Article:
People who aren't familiar with rabbits as pets are always asking me what they do. Do they do tricks? Are they fun to play with? Do they know their names?
It's a little hard to answer some of these, though they are definitely fun to play with. Rabbits vary widely, just like dogs and cats. I had one foster rabbit who was incredibly responsive to commands. He would come running at top speed when you called, jump up on the couch when you patted it, and even stand up to "kiss" your cheek when you offered it. I don't know if he understood the words so much as the context and gestures, but he definitely understood.
My current foster bunny, Avery, isn't quite that responsive, but I can't tell if it's because he doesn't want to listen or doesn't know. One thing he definitely knows is the word "no." He quickly learned that the sound of the refrigerator opening or a knife hitting a chopping block often leads to food! But he also had to learn that it could lead to disappointment, when I walk out of the kitchen saying, "No, Avery. No. People food." "No" also means "stop chewing!" Avery is a bit of a chewer, so I do have to keep an eye on him when I let him out. (It's very easy to bunny-proof the key things against chewing, though, and they don't chew randomly.) As with most animals, bribery works very well to get them to move around when words fail. Bits of apple or carrot are all the communication you need sometimes!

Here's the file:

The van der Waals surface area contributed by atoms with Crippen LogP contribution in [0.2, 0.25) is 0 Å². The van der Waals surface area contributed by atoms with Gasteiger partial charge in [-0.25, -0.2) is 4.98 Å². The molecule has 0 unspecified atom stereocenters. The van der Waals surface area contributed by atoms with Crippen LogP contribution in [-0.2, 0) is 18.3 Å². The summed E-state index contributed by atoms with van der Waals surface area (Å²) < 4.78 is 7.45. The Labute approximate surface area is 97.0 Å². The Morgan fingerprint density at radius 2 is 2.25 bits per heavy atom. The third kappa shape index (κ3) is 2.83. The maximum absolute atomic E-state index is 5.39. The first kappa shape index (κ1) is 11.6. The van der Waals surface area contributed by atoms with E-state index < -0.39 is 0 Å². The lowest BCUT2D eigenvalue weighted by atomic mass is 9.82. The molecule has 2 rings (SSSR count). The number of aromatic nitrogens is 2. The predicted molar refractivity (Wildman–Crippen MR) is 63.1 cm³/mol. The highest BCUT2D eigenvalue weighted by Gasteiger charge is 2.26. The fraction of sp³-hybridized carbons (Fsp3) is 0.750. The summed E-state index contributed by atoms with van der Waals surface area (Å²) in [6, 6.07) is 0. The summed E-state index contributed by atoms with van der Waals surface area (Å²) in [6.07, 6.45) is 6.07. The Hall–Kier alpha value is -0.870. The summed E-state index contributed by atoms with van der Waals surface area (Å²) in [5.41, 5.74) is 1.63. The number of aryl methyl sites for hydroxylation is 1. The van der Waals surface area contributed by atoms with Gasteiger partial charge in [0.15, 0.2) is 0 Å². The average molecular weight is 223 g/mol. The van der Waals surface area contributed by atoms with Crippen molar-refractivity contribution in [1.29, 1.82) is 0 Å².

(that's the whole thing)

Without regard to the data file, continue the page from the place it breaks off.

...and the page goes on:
I sometimes wish I knew what Avery was thinking. For example, he doesn't mind me playing the guitar, but he does mind A LOT when I walk past him holding it. I've gotten into the habit of keeping my body between the guitar and the pen when I have to move it around. My best guess is that he sees some weird object approaching (not human-shaped) and doesn't know what it is, so he gets scared. I've noticed this a couple of times when I'm carrying other large things. I'm just glad he can stand to listen to me play!
The Farmer's Dog: Ruby's Results
6 days ago